The masterminds of immersive artistic experience have returned. Occupying Grow Tottenham for a sixteen-hour explosion of; paint, music, dance, spoken word, burlesque -and what can only be described as The Spectacle, Aespia’s London Take Over brought summer to a slamming conclusion.
We were first introduced to Aespia at Meadows in the Mountains, as a participant of their wonderfully curated blindfolded sculpting and foot painting workshops. Ecstatic to hear they were hosting an event on home turf, and admittedly a little too keen to re-live the meadows memories, we arrived within the first hour of the festival. I was greeted swiftly by familiar faces we’d fell in love with atop a mountain in Bulgaria. This was going to be a fun day.
Past the gates you were met with a canvas corner inviting you to paint, along with brightly coloured installations surrounding the periphery. Being a green, plastic free event, you were advised to bring your own re-usable beverage vessel. Otherwise, there was an option to purchase a white ceramic camping mug which you could doodle with sharpies provided. Or better yet, ask a new friend to leave their own special imprint.
Inside a converted greenhouse, The Glass Theatre was host to an array of outstanding live performances. From a young lady sharing her personal, yet hilarious, experiences of modern online dating, to captivating synchronised interpretative dance. And of course, the loud, proud, saucy and seductive sequence of burlesque and drag acts. The Glass Theatre was a delightful, honest and intimate celebration of on-stage talent with inclusivity at its heart. Rarely was there a spare seat in the house and as day turned to night, we were on our feet grooving to some classic feel good tunes by courtesy of Tasty Lopez.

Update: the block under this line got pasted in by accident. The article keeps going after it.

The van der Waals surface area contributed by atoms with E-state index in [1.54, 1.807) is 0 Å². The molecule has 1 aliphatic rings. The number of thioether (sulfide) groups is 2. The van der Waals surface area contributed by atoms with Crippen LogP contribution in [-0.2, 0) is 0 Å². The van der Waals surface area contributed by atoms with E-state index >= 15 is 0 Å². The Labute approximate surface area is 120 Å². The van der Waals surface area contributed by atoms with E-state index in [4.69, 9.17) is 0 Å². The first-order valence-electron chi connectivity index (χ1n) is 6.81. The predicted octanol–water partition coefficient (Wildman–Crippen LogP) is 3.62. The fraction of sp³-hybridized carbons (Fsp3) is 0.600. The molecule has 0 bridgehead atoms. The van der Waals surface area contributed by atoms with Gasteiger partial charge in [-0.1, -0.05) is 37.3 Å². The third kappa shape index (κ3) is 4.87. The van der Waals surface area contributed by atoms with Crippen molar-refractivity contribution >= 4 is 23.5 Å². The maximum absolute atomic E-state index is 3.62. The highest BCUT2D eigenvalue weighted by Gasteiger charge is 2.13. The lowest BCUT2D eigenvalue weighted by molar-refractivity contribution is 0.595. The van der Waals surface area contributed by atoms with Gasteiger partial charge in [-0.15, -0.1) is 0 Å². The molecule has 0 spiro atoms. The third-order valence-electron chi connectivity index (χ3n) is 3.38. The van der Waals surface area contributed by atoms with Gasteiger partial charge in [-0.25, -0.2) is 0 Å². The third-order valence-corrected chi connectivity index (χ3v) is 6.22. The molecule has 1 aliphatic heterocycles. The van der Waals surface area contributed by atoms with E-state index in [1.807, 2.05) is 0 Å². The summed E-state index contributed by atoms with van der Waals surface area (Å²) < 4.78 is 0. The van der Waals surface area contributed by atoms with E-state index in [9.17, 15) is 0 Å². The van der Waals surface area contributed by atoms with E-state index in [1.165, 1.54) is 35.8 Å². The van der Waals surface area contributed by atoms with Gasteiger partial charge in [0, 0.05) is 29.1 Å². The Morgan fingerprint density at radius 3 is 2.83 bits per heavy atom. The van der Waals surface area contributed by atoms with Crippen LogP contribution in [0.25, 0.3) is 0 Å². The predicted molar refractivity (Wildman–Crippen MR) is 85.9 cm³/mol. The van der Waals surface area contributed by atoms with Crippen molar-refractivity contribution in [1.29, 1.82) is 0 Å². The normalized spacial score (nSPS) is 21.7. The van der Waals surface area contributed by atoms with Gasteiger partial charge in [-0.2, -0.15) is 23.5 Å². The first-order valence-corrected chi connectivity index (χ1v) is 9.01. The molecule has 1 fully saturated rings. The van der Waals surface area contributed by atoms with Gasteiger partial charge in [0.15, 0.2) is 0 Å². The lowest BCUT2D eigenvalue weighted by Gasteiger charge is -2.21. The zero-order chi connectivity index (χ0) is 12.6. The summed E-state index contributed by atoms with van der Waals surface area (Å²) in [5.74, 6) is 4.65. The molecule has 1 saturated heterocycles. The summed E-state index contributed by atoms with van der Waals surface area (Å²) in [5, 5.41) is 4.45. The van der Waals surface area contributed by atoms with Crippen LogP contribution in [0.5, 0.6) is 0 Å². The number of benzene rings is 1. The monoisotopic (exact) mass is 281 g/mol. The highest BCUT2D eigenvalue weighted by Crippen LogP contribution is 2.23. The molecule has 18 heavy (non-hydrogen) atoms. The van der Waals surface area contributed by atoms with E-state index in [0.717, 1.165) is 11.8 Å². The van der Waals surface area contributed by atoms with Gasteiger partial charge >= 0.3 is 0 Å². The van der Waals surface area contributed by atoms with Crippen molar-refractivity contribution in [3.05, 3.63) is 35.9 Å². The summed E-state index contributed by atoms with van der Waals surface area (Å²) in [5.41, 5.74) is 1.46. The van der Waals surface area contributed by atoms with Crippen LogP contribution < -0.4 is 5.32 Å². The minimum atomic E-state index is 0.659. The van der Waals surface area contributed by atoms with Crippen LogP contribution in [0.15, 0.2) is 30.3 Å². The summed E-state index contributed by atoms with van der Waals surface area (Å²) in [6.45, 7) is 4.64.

A little deeper into the outdoor space, through the tunnel of richly woven dream catchers, lies The Shack. Kitted out with towering speakers thrusting jungle beats and glowing diamond sculptures hanging from above, this was one dancefloor we were reluctant to leave. Adjacent to this bass monkey’s playground stood a huge blank canvas. Over the course of the festival it came to life as the artist’s vision materialised. Said artist captured our attention not only with her spectacular talent, but her vest stitched together from sacrificed teddy bears. Cuddlesome yet disturbing, we debated the ethical implications for hours.
It was only later in the evening we stumbled into a dimly lit groove room, shimmering with sparkly attractions. The Cave was where the festival concluded, steered by resident DJ’s of Aespia; Jnr smooth, Late Nite Johnson and Keisuke. We heard whispers of a unique performance to take place in The Cave at a nightly hour. A gaggle of rave gremlins gathered to behold a display of flesh and bondage which would have your mother clutching her rosary beads. This was an unadulterated, filthy and fabulous spectacle of sin, as our sweet Juzzy Mandro was prepared for human sacrifice by a pair of undeniably sexy succubi.
Inevitably, the sun comes up and 6am rolls around. We return to the default world still smiling with a little groove in our step. It’s rare to attend an event offering such a diverse range of artistic aptitude. Through the Aespia family Jodie Powell has managed to create an ecosystem, in the midst of an increasingly divided world, where human connections flourish. You’re welcomed to be the safe space and join the clan on the 23rd of November at Stour Space, where The Glass Theatre will be making a comeback. Grab your tickets and prepare to be “drenched in glitter and sweat”.
Photos by Sam Cooper